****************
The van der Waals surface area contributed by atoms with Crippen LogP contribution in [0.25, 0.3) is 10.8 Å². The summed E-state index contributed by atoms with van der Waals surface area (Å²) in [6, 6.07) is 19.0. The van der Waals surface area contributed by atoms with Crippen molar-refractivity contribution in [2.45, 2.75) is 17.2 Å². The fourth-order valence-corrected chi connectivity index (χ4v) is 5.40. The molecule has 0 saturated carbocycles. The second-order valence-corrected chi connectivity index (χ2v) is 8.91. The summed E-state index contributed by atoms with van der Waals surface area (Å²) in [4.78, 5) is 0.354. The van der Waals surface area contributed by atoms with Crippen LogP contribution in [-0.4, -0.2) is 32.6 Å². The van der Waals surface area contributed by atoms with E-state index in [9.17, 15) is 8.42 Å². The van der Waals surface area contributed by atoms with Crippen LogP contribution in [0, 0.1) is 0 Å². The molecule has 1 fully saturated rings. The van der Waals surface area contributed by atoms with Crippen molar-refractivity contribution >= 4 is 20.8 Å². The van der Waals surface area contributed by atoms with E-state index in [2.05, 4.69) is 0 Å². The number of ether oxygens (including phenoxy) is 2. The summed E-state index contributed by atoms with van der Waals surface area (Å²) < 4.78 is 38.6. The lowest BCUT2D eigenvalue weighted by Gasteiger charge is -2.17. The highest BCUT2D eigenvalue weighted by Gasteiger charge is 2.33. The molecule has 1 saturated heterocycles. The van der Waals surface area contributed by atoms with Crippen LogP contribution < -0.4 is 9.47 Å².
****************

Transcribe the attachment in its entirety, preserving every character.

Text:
The van der Waals surface area contributed by atoms with Crippen LogP contribution in [0.25, 0.3) is 10.8 Å². The summed E-state index contributed by atoms with van der Waals surface area (Å²) in [6, 6.07) is 19.0. The van der Waals surface area contributed by atoms with Crippen molar-refractivity contribution in [2.45, 2.75) is 17.2 Å². The fourth-order valence-corrected chi connectivity index (χ4v) is 5.40. The molecule has 0 saturated carbocycles. The second-order valence-corrected chi connectivity index (χ2v) is 8.91. The summed E-state index contributed by atoms with van der Waals surface area (Å²) in [4.78, 5) is 0.354. The van der Waals surface area contributed by atoms with Crippen LogP contribution in [-0.4, -0.2) is 32.6 Å². The van der Waals surface area contributed by atoms with E-state index in [9.17, 15) is 8.42 Å². The van der Waals surface area contributed by atoms with Crippen LogP contribution in [0, 0.1) is 0 Å². The molecule has 1 fully saturated rings. The van der Waals surface area contributed by atoms with Crippen molar-refractivity contribution >= 4 is 20.8 Å². The van der Waals surface area contributed by atoms with E-state index in [2.05, 4.69) is 0 Å². The number of ether oxygens (including phenoxy) is 2. The summed E-state index contributed by atoms with van der Waals surface area (Å²) < 4.78 is 38.6. The lowest BCUT2D eigenvalue weighted by Gasteiger charge is -2.17. The highest BCUT2D eigenvalue weighted by Gasteiger charge is 2.33. The molecule has 1 saturated heterocycles. The van der Waals surface area contributed by atoms with Crippen LogP contribution < -0.4 is 9.47 Å².